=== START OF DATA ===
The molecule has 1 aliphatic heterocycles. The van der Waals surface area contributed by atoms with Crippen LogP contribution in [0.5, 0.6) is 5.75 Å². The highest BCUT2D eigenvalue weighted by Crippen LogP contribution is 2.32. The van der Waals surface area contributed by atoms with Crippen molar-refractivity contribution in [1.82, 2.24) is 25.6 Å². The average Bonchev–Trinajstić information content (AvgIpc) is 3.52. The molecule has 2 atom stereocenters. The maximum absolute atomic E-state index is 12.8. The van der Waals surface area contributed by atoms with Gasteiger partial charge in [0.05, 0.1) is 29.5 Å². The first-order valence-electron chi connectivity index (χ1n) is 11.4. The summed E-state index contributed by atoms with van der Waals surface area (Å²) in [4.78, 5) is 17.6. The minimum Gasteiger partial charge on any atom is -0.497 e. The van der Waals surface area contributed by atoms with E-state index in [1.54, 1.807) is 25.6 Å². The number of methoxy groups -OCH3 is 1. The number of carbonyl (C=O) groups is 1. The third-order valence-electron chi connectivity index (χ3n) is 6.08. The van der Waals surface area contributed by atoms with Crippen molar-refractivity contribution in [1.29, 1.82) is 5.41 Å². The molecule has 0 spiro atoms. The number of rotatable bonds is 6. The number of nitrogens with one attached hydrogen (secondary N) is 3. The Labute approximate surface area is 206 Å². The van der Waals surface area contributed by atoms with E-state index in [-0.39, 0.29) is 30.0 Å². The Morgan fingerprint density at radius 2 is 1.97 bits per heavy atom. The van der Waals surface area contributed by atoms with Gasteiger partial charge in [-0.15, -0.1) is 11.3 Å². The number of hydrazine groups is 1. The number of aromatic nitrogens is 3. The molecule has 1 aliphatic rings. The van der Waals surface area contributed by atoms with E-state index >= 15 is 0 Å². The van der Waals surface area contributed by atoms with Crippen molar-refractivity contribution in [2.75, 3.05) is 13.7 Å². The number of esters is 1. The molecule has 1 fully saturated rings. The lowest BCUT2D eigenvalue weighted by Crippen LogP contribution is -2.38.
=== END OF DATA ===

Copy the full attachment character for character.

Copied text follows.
The molecule has 1 aliphatic heterocycles. The van der Waals surface area contributed by atoms with Crippen LogP contribution in [0.5, 0.6) is 5.75 Å². The highest BCUT2D eigenvalue weighted by Crippen LogP contribution is 2.32. The van der Waals surface area contributed by atoms with Crippen molar-refractivity contribution in [1.82, 2.24) is 25.6 Å². The average Bonchev–Trinajstić information content (AvgIpc) is 3.52. The molecule has 2 atom stereocenters. The maximum absolute atomic E-state index is 12.8. The van der Waals surface area contributed by atoms with Gasteiger partial charge in [0.05, 0.1) is 29.5 Å². The first-order valence-electron chi connectivity index (χ1n) is 11.4. The summed E-state index contributed by atoms with van der Waals surface area (Å²) in [4.78, 5) is 17.6. The minimum Gasteiger partial charge on any atom is -0.497 e. The van der Waals surface area contributed by atoms with E-state index in [1.54, 1.807) is 25.6 Å². The number of methoxy groups -OCH3 is 1. The number of carbonyl (C=O) groups is 1. The third-order valence-electron chi connectivity index (χ3n) is 6.08. The van der Waals surface area contributed by atoms with Crippen molar-refractivity contribution in [1.29, 1.82) is 5.41 Å². The molecule has 0 spiro atoms. The number of rotatable bonds is 6. The number of nitrogens with one attached hydrogen (secondary N) is 3. The Labute approximate surface area is 206 Å². The van der Waals surface area contributed by atoms with E-state index in [-0.39, 0.29) is 30.0 Å². The Morgan fingerprint density at radius 2 is 1.97 bits per heavy atom. The van der Waals surface area contributed by atoms with Gasteiger partial charge in [-0.15, -0.1) is 11.3 Å². The number of hydrazine groups is 1. The number of aromatic nitrogens is 3. The molecule has 1 aliphatic rings. The van der Waals surface area contributed by atoms with E-state index >= 15 is 0 Å². The van der Waals surface area contributed by atoms with Crippen molar-refractivity contribution in [2.75, 3.05) is 13.7 Å². The number of esters is 1. The molecule has 1 fully saturated rings. The lowest BCUT2D eigenvalue weighted by Crippen LogP contribution is -2.38.